I am not in favour of roadblocks. And neither is the chief constable. We think this tips the balance between enforcing the law and infringing on people’s liberties too far. So it is a point of principle for me, roadblocks are wrong in a country that values its freedom.

The police will of course stop vehicles for a reason and they have powers to do that and will continue to do so. And one of the standard questions will be: “Why are you out at all?”

It’s a balance between the civil liberties of the vast majority who are obeying the rules and in my view that would be a little bit overzealous. There is a practical problem. Stopping people takes an enormous amount of resource.

I want to stop burglars from going about their trade, I don’t want to stop people who will nearly always turn out to be completely innocent.

The official guidance on enforcement of mask-wearing is:

Enforcement measures for failing to comply with this law

Premises where face coverings are required [this includes supermarkets] should take reasonable steps to promote compliance with the law.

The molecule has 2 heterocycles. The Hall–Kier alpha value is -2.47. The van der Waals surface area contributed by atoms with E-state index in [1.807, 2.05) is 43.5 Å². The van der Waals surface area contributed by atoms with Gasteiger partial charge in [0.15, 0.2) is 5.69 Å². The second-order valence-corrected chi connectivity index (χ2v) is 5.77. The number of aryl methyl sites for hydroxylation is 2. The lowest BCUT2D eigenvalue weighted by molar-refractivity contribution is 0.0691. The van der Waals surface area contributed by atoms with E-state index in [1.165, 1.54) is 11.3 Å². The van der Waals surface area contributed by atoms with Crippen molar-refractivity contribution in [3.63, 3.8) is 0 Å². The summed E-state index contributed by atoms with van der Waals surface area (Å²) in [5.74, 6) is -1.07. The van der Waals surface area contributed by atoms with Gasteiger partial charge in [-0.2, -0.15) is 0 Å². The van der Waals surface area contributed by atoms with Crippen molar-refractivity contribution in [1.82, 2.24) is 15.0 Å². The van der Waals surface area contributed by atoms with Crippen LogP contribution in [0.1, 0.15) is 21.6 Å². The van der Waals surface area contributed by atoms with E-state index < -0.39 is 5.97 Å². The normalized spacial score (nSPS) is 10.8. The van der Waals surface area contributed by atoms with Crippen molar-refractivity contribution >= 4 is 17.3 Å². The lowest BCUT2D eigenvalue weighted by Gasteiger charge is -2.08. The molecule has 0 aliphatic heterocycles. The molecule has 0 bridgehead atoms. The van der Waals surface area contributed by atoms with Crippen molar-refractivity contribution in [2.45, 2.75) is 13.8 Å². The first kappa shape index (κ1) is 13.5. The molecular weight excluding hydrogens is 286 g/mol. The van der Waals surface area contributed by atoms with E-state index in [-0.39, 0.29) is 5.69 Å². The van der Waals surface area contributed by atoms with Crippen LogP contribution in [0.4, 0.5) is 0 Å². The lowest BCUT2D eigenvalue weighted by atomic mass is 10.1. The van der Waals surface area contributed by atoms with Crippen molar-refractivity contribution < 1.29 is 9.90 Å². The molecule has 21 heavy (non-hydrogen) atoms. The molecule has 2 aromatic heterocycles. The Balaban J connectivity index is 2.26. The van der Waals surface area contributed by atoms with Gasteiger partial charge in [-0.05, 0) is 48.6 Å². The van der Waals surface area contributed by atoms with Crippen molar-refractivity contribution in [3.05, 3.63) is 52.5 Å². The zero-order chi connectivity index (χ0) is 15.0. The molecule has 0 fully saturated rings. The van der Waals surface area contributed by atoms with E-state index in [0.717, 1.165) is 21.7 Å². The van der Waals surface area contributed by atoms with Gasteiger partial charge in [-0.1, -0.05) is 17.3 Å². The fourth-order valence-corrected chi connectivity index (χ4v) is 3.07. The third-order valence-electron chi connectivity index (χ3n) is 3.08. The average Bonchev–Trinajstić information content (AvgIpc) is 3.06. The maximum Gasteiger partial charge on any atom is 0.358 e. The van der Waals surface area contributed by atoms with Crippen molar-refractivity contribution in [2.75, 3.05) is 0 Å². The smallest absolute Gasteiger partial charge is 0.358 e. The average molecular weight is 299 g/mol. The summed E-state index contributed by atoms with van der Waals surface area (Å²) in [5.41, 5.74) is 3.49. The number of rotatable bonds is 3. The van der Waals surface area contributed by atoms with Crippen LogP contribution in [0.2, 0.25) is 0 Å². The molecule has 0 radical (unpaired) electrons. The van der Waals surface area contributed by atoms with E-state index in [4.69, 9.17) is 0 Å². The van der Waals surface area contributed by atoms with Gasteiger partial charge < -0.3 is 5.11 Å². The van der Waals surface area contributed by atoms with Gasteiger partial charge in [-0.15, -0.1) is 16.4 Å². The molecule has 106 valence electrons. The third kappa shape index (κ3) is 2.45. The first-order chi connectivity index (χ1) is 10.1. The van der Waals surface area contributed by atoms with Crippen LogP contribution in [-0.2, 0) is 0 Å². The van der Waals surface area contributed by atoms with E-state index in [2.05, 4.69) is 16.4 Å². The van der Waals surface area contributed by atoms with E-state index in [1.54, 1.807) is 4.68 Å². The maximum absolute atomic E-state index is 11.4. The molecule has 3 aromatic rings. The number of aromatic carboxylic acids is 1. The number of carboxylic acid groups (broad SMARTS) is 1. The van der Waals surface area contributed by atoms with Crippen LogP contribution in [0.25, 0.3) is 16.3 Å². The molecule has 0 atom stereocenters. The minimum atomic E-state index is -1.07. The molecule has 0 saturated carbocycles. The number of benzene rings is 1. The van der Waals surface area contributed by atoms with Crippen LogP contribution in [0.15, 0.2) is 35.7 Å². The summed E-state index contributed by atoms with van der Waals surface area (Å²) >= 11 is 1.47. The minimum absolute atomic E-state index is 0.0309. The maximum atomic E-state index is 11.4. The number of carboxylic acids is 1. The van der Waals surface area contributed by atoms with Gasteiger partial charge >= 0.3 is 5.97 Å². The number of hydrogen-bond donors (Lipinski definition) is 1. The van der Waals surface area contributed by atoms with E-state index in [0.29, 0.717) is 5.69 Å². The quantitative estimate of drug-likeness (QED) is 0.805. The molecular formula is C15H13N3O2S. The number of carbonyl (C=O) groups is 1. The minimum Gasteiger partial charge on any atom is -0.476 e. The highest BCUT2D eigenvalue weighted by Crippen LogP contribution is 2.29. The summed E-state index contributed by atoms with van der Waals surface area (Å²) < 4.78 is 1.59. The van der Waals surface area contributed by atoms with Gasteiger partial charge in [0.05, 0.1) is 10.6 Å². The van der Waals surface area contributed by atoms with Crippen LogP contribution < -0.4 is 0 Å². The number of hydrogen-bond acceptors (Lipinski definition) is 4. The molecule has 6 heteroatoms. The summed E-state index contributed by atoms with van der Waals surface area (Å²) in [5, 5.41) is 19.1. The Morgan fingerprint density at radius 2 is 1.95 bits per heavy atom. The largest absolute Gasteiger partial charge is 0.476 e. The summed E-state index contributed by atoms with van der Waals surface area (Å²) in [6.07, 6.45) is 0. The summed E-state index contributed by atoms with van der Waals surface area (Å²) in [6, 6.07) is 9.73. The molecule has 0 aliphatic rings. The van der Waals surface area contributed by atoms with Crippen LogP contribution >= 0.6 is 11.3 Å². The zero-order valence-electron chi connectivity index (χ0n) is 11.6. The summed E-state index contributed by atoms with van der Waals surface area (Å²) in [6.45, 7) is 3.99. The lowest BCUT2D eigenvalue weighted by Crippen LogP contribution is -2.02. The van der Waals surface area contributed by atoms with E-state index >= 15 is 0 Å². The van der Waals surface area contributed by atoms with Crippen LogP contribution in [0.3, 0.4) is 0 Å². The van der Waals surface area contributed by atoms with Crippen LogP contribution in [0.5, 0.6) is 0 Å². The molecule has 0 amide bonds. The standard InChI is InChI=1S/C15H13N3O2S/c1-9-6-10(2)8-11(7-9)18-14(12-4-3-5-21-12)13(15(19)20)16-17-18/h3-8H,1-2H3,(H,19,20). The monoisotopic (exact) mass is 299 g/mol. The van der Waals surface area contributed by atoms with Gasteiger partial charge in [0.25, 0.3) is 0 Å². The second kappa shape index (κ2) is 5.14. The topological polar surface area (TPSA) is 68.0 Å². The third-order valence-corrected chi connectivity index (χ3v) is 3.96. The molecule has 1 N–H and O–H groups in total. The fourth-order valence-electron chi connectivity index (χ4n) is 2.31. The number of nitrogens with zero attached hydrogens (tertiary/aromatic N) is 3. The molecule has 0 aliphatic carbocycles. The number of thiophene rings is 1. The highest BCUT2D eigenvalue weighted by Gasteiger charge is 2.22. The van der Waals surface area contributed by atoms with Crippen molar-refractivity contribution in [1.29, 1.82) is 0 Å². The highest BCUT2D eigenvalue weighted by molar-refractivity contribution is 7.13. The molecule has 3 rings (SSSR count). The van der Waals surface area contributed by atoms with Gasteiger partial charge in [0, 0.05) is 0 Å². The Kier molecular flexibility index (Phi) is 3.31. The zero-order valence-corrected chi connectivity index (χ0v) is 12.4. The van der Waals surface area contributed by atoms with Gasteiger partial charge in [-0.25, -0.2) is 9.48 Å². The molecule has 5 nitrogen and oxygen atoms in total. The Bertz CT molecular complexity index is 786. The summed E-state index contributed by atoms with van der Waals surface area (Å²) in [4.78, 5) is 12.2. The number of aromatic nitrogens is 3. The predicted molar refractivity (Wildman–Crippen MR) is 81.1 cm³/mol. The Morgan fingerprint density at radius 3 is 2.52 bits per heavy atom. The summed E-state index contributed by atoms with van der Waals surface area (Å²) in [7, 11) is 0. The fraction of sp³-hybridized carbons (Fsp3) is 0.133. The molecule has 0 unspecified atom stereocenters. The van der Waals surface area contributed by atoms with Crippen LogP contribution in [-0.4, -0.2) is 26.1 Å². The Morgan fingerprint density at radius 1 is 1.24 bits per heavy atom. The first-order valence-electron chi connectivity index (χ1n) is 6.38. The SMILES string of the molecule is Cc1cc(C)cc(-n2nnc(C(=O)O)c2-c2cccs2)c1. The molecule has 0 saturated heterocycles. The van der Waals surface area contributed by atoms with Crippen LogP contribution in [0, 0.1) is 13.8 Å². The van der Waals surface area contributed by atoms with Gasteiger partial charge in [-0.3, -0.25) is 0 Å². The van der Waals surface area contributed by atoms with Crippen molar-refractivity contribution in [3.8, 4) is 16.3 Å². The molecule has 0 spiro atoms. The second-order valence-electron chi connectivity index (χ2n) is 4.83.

The police can take measures if members of the public do not comply with this law without a valid exemption…

If necessary the police officers have enforcement powers, including issuing fines of £200 (reduced to £100 if paid within 14 days) for the first offence.

Repeat offenders receiving fines on public transport or in an indoor setting will have their fines doubled at each offence.

After the first offence there will be no discount. For example, receiving a second fine will amount to £400 and a third fine will be £800, up to a maximum value of £6,400.

And for stopping vehicles:

Powers of entry and to stop vehicles (taken from College of Policing guidance)

The Coronavirus Act 2020 has created certain offences that may be discovered upon officers stopping any vehicle.

Example: a constable can stop a vehicle to ascertain the reasons for being out and if they don’t fall into any of the ‘reasonable excuse’ categories then they can be cited for committing an offence under the coronavirus legislation.

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Responses to Dragon Interview: Police Commissioner David Munro

  1. Name and address supplied Reply

    January 10, 2021 at 10:56 pm

    I’d be interested to hear from Mr Munro why he believes Surrey Police are unwilling to enforce Tier 4 restrictions in town centre facilities. This weekend, there were numerous people from multiple households socialising and mixing at Stoke Park skate park and outdoor gym facilities, both clearly marked with ‘Closed’ signs.

    The duty ranger at one point counted 43 people in the skate park but he has no power to disperse them or enforce the current lockdown law and they simply ignored him. When reported to 101, the police replied that it was not their concern.

    If not theirs, whose is it?